I was also encouraged to look at the photos of my connections and others in my career field to see what their photos and overall profiles look like.

“LinkedIn is constantly updating the type of content you can add about yourself and candidates can choose and choose what information they want to share,” Naidoo said.

At a high level, the non-negotiable elements are:

  • A great photo, taken in a professional setting. Humans are visual creatures and a great headshot, with a smiling and accessible subject, will warm your audience for you.
  • An interesting headline. It is a misconception that your header should only reflect your job title. If you want to make your profile stand out, you need to feel free to capture the “essence” of who you are in your head.
  • But make sure you include somewhere in your profile what you are actually doing for a job.
  • A written story of who you are, including what your career highlights have been and what your aspirations are – there is room for that in the summary section.
  • Your work history, including relevant dates and promotions along the way. This shows that your contributions are recognized and that you have progressed at a good pace.

What to take out

While some personal touches, to reflect your personality are fantastic, the things that should not be on your profile are:

  • Inappropriate or risky content. You would think this is obvious, but there are still many profiles that are simply not suitable for work.
  • Criticism of former bosses or companies, even if the tongue is in the cheek. It marks you as unprofessional.
  • Old or irrelevant roles that do not affect your work today.
  • Careless mistakes and typos – this is the first impression of your future employer, so ask a trusted advisor to read your profile update before publishing it.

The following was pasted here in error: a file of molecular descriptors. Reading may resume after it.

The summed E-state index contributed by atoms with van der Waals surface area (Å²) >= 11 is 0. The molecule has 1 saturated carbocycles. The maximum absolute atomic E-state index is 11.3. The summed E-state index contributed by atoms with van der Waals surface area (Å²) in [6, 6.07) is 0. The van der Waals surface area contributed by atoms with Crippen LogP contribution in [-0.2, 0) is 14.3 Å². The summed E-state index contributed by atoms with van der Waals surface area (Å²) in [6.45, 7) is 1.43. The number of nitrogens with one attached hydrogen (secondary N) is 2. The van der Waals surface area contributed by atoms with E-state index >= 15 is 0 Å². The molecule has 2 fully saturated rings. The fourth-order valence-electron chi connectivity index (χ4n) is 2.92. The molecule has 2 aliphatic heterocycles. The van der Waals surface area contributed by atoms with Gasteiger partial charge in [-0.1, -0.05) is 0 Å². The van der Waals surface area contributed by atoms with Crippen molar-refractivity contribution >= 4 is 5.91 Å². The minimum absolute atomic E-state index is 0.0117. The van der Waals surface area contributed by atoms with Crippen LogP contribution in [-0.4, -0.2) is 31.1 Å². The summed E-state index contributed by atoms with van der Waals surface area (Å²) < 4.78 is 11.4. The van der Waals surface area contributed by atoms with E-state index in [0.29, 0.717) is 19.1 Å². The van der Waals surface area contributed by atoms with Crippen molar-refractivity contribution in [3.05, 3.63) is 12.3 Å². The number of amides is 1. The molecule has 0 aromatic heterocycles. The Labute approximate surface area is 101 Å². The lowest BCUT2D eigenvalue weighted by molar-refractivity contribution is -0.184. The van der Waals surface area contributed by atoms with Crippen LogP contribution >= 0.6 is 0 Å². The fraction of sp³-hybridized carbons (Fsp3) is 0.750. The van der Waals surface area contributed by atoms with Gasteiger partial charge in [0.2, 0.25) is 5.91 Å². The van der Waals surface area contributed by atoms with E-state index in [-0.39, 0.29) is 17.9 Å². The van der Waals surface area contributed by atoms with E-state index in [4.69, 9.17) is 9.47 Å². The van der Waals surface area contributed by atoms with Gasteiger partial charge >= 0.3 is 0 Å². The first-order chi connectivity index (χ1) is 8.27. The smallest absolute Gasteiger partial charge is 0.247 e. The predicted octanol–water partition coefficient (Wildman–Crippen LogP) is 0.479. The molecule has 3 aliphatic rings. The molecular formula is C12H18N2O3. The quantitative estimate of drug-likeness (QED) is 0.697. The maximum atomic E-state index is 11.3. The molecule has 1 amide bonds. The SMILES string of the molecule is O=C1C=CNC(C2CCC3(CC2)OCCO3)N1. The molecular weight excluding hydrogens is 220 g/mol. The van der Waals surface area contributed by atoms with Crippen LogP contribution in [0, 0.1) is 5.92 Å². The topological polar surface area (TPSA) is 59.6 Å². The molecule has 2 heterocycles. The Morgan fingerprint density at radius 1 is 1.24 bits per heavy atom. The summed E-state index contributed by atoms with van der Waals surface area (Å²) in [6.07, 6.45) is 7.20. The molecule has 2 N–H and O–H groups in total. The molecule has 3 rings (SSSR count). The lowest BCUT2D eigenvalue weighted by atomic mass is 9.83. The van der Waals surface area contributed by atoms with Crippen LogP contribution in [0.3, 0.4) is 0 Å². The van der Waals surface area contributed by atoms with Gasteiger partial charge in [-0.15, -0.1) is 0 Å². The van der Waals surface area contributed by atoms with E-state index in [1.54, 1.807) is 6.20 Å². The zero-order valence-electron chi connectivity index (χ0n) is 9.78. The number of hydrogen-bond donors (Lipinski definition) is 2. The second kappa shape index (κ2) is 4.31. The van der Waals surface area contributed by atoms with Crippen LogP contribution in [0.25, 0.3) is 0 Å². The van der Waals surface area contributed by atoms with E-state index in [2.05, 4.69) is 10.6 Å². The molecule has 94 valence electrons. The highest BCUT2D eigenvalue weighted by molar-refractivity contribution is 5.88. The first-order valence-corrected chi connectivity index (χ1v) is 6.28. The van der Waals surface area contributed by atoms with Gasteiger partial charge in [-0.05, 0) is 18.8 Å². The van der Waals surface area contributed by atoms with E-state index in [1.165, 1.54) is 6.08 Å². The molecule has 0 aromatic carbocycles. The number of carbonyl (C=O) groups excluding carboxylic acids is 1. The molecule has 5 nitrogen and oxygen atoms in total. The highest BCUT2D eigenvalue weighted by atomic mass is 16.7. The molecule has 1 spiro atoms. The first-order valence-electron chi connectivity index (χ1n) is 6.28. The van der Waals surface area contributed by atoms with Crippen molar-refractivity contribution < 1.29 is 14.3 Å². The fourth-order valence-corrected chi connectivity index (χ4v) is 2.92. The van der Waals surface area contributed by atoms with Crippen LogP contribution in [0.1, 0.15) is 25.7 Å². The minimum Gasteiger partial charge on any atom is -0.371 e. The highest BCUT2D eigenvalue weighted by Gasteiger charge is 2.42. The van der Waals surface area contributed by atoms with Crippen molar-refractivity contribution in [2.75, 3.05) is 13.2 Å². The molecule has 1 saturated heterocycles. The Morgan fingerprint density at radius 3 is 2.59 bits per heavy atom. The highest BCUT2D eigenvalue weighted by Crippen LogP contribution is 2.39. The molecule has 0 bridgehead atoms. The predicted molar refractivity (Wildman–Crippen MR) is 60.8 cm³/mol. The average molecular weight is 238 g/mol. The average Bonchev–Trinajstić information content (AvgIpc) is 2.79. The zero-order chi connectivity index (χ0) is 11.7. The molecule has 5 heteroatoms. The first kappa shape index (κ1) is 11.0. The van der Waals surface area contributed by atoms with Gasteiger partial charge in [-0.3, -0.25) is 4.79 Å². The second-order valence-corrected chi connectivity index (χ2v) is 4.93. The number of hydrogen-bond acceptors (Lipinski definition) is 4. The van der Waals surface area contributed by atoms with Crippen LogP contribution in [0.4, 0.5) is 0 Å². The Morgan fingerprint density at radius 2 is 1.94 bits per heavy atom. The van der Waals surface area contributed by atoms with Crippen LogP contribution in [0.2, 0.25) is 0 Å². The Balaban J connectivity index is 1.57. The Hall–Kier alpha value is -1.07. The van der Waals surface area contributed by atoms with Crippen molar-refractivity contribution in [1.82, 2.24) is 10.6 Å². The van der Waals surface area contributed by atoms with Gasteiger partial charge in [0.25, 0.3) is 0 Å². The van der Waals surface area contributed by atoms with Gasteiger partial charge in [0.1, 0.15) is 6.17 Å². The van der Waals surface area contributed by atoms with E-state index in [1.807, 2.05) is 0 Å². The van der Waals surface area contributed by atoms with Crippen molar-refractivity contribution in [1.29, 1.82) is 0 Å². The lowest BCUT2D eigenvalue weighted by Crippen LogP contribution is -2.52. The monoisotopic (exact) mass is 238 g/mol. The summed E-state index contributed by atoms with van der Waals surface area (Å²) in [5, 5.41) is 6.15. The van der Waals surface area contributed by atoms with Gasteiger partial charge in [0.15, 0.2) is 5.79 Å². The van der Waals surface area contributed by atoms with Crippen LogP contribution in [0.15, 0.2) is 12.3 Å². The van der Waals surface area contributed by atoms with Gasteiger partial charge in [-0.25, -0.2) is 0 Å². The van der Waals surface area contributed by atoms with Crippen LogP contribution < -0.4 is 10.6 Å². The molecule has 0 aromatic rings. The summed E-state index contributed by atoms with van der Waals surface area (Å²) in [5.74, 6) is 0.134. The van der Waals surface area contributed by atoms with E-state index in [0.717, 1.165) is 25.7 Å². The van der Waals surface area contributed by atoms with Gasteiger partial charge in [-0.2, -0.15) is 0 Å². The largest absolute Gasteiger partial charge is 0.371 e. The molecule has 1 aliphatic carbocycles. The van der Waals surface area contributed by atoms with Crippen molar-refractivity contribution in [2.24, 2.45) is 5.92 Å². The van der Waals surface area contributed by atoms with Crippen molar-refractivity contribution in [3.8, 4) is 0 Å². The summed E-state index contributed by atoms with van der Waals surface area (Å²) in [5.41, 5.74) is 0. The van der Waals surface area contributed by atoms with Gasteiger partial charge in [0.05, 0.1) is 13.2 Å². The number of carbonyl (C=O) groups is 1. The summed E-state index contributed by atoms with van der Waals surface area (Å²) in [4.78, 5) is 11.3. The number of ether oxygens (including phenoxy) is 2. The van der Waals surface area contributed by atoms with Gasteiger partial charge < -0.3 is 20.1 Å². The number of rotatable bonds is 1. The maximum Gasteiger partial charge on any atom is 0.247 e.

• Information that is incorrect or incorrect. While it can be tempting to embellish your performance a bit, make sure everything you record is verified.

What is it worth?

While I am not currently actively applying for jobs or currently seeking to relocate positions, paying for a LinkedIn update gave me better insight into the hiring process and what exactly is being looked for by recruiters.

While much of the advice given was based on common sense, there certainly seems to be value in having skills and search terms optimized for your specific profession. There is also something to be said for paying a professional firm to update your profile – especially if you are unemployed or actively looking for work.

LinkedIn itself has pointed to an ‘unprecedented’ change in jobs in 2021, mainly due to the Covid-19 pandemic and the associated uncertainty.

“Companies needed to step up to attract and retain talent – from offering more opportunities for promotion and acquiring new skills to increasing flexibility,” the company said.

“This was also the case in South Africa, where one survey found that staff turnover had increased by 16% last year in all sectors and that almost a third of survey participants indicated that they had difficulty finding new attracting or retaining their existing talent.Many changes have put employees and job seekers in the driver’s chair, causing them to rethink what they expect from an employer today.

To read: 10 jobs that currently offer the most work-from-home options in South Africa

I paid a company R400 to update my LinkedIn profile – here’s what happened

Source link I paid a company R400 to update my LinkedIn profile – here’s what happened

Back to top button